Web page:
The crash investigation may take four to six weeks before results are submitted to the Oakland County Prosecutor's Office to determine whether charges will be filed against the 69-year-old driver who rear-ended White's vehicle, said Michigan State Police Lt. Mike Shaw. State police declined to provide further information Friday afternoon.

It was not clear if the fire began with the fuel tank or how fast the other vehicle was traveling when it struck White's car.

Police called to the crash scene around 4:45 p.m. determined the driver of a 2002 Cadillac, a Beverly Hills man, traveling north on the Lodge was unable to stop as traffic slowed in the right lane. Police said the driver was not paying attention.

NHTSA Deputy Administrator David Friedman, in a statement late Friday to The News, said the organization continues "to urge Chrysler to accelerate efforts to bring owners in to get their vehicles repaired and to ensure that parts are in stock when they do."

"It is also heartbreaking to see another victim of a distracted driver," he said. "We urge all drivers to keep their eyes on the road and their hands on the wheel."

Chrysler said Friday it had fixed or inspected nearly 130,000 vehicles since August. The company said it had more than 427,000 hitches in stock as of this week. It expects to have more than 550,000 by Dec. 1.

In July, under government pressure, Chrysler said it would be able to produce enough hitches to complete the June 2013 recall by mid-March 2015 — far faster than the original timetable of up to 4.7 years.

Clarence Ditlow, executive director of Washington, D.C., advocacy group the Center for Auto Safety, said that the design of the vehicles leaves the gas tanks vulnerable in the event of a rear-end collision.

"If you're in the wrong place at the wrong time, the vehicles are going to explode and you're very likely to burn to death," he said Friday.

Ditlow also said Chrysler's fix of adding a hitch may not adequately protect the fuel tank.

"Looking at the one photo I saw of (White's) Liberty, it appears that the striking vehicle went under the bumper and hit the fuel tank," he said. "All bets are off if you go under the bumper and the trailer hitch."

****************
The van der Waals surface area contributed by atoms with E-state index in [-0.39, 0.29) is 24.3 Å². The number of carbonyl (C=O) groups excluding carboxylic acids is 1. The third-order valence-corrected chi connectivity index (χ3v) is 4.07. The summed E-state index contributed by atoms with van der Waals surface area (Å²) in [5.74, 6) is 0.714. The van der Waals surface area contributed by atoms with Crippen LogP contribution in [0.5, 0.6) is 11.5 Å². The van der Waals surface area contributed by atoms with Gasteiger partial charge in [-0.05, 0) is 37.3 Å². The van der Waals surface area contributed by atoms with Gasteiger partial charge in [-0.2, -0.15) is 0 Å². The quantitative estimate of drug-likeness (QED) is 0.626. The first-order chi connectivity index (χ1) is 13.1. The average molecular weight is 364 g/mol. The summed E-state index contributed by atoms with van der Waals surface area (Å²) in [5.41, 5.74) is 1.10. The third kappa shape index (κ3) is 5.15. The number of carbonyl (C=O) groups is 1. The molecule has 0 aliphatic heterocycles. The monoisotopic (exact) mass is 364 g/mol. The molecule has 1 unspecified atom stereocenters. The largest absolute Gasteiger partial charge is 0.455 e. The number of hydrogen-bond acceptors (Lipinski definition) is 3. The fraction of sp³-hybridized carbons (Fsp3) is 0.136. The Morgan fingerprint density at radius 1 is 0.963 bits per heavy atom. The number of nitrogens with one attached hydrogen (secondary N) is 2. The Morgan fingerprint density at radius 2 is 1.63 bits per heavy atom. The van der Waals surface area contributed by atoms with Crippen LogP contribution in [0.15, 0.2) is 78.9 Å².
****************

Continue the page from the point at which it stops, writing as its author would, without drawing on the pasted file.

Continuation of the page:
NHTSA opened an investigation into the Jeeps in August 2010 at the request of the Center for Auto Safety. The organization said the vehicles' gas tanks were positioned below the rear bumper and behind the rear axle, making them susceptible to rupturing and spilling gasoline in a rear-end crash.

Chrysler, at first, opposed the recall. The company last year issued a statement and three-page white paper report supporting its decision not to voluntarily recall the vehicles, saying the company did "not agree with NHTSA's conclusions and does not intend to recall the vehicles cited in the investigation."

The company's analysis showed the incidents "occur less than one time for every million years of vehicle operation. Additionally, these vehicles met or exceeded all applicable federal motor vehicle safety standards in place at the time they were built."

Chrysler on Friday maintained the SUVs are safe: "These vehicles are not defective and are among the safest in the peer group," it said in a statement. "Of the 26 most severe accidents cited in the NHTSA investigation and for which there is sufficient data to calculate kinetic energy, all exceeded the threshold for compliance with today's more-stringent crashworthiness regulations."

The cited regulations cover the level of integrity fuel tanks must maintain in a crash.

The automaker did move gas tanks on the Grand Cherokee in front of the rear axle in 2005, and did the same thing with the Liberty in 2007. Both moves were in connection to the vehicles being redesigned with new platforms, which automakers plan years in advance.

In Tuesday's crash, the Cadillac struck White's Jeep, forcing it into a 2014 Nissan Cube, which then struck a 2015 Lincoln MKZ as it slowed for traffic.

Police said alcohol does not appear to be a factor. No other injuries were reported.

White graduated from Ferndale High School in 2009 and was a hostess at Andiamo in Bloomfield Hills.

Her Facebook page was flooded after the crash with messages expressing shock and asking for prayers for White and her unborn baby, who White called Braedin in posts.

Visitation for Kayla White will be 2-7 p.m. Sunday, followed by a 7 p.m. service at Hopcroft Funeral Home at 31145 John R in Madison Heights.

Thursday, November 13, 2014


Original Story:

ALBANY – New texting-while-driving laws take effect Saturday in New York.

The new laws increase the penalties and fines for drivers found talking or texting while driving.

Also on Saturday, new laws go into place that crack down on drunken drivers, as well as increase penalties for sex-related crimes, assaults and directing a laser point at an airplane. A Westchester County DWI Lawyer represents clients charged with felonies, misdemeanors, violations and DWI.

Gov. Andrew Cuomo has pushed for tougher texting laws since taking office in 2011, saying the activity is extraordinary dangerous, particularly among young drivers.

“Driving habits are developed early, and we are sending a message that texting while driving is unsafe, unacceptable and downright dangerous,” Cuomo said in a statement Friday. “There have been far too many avoidable tragedies due to texting while driving, and with these new penalties, we are seeking to change the behavior of young drivers now, and make New York’s roadways safer for all.”